He is recognized as a leading junior in administrative law, local government, and housing; and appears in both Chambers & Partners and the Legal 500. They describe him as “widely thought of as an exceptionally bright individual” (2009 – C&P) and “diligent and thorough” (2008 – L500).
His exposure to Judicial Review cases is extensive. His experience and expertise means that his clients use him on strategic work in a number of areas.
He routinely advises on high court matters for a large number of local authorities and is instructed in matters dealing with housing, planning, compulsory purchase, employment, and contractual work. He is noted for his work as a team player in complex inquiries. Recent examples of advisory and inquiry work include various housing schemes of 1,200, 500, 350 units and a number of schemes comprising about 100 units. In 2013 he will be promoting the Luton Local Plan. He has also provided advice and appeared in judicial review challenges relating to the extent of permissible uses in retail parks. He frequently deals with procurement issues arising from significant redevelopment projects including the use of Development Agreements; as well as issues arising from shared services and rationalisation of services.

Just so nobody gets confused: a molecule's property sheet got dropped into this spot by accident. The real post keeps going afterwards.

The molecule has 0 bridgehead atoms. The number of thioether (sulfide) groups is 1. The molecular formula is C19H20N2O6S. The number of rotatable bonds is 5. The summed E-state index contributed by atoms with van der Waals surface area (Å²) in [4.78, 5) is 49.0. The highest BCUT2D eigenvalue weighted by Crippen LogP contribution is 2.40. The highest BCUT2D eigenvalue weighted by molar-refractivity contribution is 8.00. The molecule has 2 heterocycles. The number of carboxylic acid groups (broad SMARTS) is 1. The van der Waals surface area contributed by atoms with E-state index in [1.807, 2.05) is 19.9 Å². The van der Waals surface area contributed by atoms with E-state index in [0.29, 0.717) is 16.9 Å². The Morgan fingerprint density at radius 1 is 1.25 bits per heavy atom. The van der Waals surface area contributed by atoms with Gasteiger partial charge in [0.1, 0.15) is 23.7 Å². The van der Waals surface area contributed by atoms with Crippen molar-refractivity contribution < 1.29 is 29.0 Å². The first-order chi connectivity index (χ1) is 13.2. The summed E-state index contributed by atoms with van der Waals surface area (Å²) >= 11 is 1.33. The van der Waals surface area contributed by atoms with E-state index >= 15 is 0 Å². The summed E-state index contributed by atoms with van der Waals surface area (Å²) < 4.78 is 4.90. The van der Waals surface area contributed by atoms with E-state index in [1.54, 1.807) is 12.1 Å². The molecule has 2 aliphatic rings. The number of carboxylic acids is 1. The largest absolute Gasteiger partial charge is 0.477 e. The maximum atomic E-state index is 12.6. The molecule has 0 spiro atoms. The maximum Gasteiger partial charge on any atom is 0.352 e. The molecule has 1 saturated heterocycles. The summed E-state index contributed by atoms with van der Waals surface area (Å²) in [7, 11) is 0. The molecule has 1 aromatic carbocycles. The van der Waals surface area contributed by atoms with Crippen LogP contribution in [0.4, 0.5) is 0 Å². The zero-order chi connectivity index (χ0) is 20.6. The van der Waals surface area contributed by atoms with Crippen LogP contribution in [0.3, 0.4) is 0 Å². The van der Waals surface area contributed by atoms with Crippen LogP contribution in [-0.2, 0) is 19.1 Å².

In terms of housing work he has advised on a number of wider policy issues and the drafting of policies dealing with: allocations under Part VI Housing Act 1996; out of area placement; the extent of the obligation to provide interim accommodation. He recently advised an authority in relation to retention or reuse of 300 dwellings potential subject to a highway scheme and advised two London authorities in relation to rationalisation of all their service tenancies. He often deals with Part VII appeals which are expected to progress to the appellate courts. He also has significant experience of advising local authorities in relation to both the planning and housing aspects of traveller cases. In 2012 he secured wide injunctive relief for a London authority. He has appeared in the LVT on behalf of social housing providers in a number of cases relating to service charges and the construction of leases.
Examples of other work include advising a number of London authorities in relation to the appropriate response to data collation requests made by the Audit Commission pursuant to the National Fraud Initiative; advising and representing the Local Government Association in a judicial review of its approach to shortlisting proposals for legislative change under the Sustainable Communities Act 2007; involvement in on ongoing judicial review testing the correct approach to the definition and extent of neighbourhood areas (the first of its kind); and a judicial review challenge to a c. £20M road scheme.
Wayne has recently advised on and appeared in a number of matters relating to standards in public life. The issues covered have ranged across interests, disreputable conduct, misleading publications, and the application of Article 10 ECHR to the Model Code.
Recent cases of note are listed in the cases section.